Council criticised for arms trade shares

CAMPAIGNERS are calling on Essex County Council to change its financial policies after it emerged more than £12million of its pension fund has been invested in the arms trade.

By Roddy Ashworth

CAMPAIGNERS are calling on Essex County Council to change its financial policies after it emerged more than £12million of its pension fund has been invested in the arms trade.

But yesterday council leader Lord Hanningfield insisted that all the firms involved were respected blue chip companies and that the county had a legal duty to maximise the fund for its employees.

Some opponents to the policy are calling upon the local authority - whose pension fund covers employees such as administrators, social workers and some university staff - to cease supporting those companies which make cash by selling weapons.

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A request made under the Freedom of Information Act forced the council to divulge that its pension fund has placed millions of pounds into British companies such as BAE Systems.

The firm manufactures and sells warplanes, avionics, submarines, surface ships, combat vehicles, radar, electronics and guided weapons systems to 130 countries - including some in the Middle East.

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The council has also invested in US companies such as Northrop Grumman, which supplies missile systems, electronic warfare systems, attack submarines, advanced aircraft, shipbuilding and space technology.

Symon Hill, spokesman for Campaign Against the Arms Trade, said: “The arms trade fuels war, undermines development and breeds corruption around the globe.

“People in Essex lose out from the unstable world that the arms trade creates.

“Essex County Council employees are entitled to see their money invested effectively, ethically and in the public interest.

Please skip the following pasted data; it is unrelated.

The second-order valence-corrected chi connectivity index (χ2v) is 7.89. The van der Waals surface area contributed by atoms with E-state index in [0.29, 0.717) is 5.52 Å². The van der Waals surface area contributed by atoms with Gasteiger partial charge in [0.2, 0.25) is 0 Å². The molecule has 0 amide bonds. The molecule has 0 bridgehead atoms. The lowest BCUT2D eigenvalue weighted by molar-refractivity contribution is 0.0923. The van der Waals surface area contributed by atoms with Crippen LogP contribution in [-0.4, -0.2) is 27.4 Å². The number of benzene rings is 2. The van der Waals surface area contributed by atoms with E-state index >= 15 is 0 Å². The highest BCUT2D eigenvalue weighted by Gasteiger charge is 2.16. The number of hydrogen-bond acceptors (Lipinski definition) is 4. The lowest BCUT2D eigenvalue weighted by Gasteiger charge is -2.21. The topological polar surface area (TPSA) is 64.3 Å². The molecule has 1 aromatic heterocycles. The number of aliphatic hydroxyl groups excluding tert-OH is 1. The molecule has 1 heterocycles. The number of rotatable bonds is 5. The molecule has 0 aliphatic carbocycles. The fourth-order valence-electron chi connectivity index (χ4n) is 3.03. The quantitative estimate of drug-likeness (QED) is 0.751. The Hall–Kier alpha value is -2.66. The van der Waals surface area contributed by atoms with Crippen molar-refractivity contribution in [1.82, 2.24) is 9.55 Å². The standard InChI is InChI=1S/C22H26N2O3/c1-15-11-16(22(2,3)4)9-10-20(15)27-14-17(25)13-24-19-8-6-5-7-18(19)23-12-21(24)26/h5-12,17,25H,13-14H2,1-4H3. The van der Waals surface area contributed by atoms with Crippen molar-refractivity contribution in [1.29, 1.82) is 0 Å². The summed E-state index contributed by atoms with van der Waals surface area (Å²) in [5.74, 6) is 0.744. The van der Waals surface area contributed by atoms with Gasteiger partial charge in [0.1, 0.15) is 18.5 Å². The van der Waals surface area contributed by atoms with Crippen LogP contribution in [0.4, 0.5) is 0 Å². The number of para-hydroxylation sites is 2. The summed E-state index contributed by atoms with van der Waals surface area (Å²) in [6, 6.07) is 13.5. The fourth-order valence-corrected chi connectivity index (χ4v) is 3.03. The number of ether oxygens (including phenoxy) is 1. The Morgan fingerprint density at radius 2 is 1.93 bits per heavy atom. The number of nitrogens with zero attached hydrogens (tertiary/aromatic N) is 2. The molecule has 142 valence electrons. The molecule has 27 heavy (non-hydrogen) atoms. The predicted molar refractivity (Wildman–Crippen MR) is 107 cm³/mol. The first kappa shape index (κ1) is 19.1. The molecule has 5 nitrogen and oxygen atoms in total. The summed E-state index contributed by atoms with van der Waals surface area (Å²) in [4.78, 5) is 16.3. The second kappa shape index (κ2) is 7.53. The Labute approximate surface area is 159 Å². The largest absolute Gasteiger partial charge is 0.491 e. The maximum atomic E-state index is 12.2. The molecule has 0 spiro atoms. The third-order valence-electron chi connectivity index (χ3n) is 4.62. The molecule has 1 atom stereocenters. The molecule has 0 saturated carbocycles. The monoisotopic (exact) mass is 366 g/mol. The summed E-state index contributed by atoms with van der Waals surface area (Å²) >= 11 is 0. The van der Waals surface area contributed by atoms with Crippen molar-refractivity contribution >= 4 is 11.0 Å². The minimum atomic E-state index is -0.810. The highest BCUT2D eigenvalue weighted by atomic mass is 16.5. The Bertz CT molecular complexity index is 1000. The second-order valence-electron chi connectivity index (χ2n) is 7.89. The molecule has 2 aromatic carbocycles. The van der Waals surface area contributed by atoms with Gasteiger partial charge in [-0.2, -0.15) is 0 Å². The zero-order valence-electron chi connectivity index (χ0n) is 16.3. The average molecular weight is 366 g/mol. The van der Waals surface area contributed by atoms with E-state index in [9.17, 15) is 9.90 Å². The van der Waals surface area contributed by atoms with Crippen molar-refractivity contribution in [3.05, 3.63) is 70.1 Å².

“We say this can only happen if the council disinvests from the arms trade.”

Dr Chris Fox, of Colchester Green Party, said: “We believe that investing in the arms trade is contributing to global instability.

“For example, Saddam Hussein's regime relied on the international arms trade. There is also evidence that some of these arms are being used for internal repression.

“We also believe the arms trade undermines development and breeds corruption. It contributes to inequality.

“There are arguments that ethical businesses are equal, if not better performers.

“For these reasons we would encourage people to raise these issues with those people who manage their pensions.”

But Lord Hanningfield said: “We have a duty to our employees and we are obliged by law in that respect. These are all blue chip companies and we want to maximise our return for our pensioners.

“We certainly wouldn't want to invest in anything suspicious, or in companies that were doing anything that was in any way illegal. But there are strict rules. We can't, unless there is a very, very good reason say we don't want this company or that.”

A statement issued by the council said: “Essex County Council has a statement of investment principles which is published and subject to full consultation with employee authorities and beneficiaries. This accords to best practice.”

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